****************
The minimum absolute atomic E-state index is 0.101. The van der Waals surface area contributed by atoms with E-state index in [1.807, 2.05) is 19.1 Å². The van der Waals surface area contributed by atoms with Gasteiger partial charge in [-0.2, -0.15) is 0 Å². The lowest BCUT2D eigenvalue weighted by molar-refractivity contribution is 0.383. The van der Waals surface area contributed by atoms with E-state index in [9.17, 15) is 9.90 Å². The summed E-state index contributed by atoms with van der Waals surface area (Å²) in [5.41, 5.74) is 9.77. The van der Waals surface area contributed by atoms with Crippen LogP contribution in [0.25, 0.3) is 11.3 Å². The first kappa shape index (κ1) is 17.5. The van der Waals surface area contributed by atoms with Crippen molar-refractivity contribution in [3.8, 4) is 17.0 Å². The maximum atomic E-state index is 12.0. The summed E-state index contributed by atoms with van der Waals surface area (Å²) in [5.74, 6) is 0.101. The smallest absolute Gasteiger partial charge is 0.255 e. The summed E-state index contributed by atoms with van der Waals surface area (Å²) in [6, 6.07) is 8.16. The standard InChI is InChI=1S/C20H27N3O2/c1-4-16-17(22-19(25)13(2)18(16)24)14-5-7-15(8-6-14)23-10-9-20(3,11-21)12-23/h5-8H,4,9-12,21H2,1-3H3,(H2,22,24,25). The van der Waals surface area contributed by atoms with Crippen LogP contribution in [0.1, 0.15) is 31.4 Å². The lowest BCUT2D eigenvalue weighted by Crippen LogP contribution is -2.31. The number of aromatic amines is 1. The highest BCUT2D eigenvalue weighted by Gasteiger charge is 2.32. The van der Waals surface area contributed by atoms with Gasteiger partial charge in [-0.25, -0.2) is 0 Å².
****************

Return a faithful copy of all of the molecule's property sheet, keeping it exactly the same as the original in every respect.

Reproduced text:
The minimum absolute atomic E-state index is 0.101. The van der Waals surface area contributed by atoms with E-state index in [1.807, 2.05) is 19.1 Å². The van der Waals surface area contributed by atoms with Gasteiger partial charge in [-0.2, -0.15) is 0 Å². The lowest BCUT2D eigenvalue weighted by molar-refractivity contribution is 0.383. The van der Waals surface area contributed by atoms with E-state index in [9.17, 15) is 9.90 Å². The summed E-state index contributed by atoms with van der Waals surface area (Å²) in [5.41, 5.74) is 9.77. The van der Waals surface area contributed by atoms with Crippen LogP contribution in [0.25, 0.3) is 11.3 Å². The first kappa shape index (κ1) is 17.5. The van der Waals surface area contributed by atoms with Crippen molar-refractivity contribution in [3.8, 4) is 17.0 Å². The maximum atomic E-state index is 12.0. The summed E-state index contributed by atoms with van der Waals surface area (Å²) in [5.74, 6) is 0.101. The smallest absolute Gasteiger partial charge is 0.255 e. The summed E-state index contributed by atoms with van der Waals surface area (Å²) in [6, 6.07) is 8.16. The standard InChI is InChI=1S/C20H27N3O2/c1-4-16-17(22-19(25)13(2)18(16)24)14-5-7-15(8-6-14)23-10-9-20(3,11-21)12-23/h5-8H,4,9-12,21H2,1-3H3,(H2,22,24,25). The van der Waals surface area contributed by atoms with Crippen LogP contribution in [0.1, 0.15) is 31.4 Å². The lowest BCUT2D eigenvalue weighted by Crippen LogP contribution is -2.31. The number of aromatic amines is 1. The highest BCUT2D eigenvalue weighted by Gasteiger charge is 2.32. The van der Waals surface area contributed by atoms with Gasteiger partial charge in [-0.25, -0.2) is 0 Å².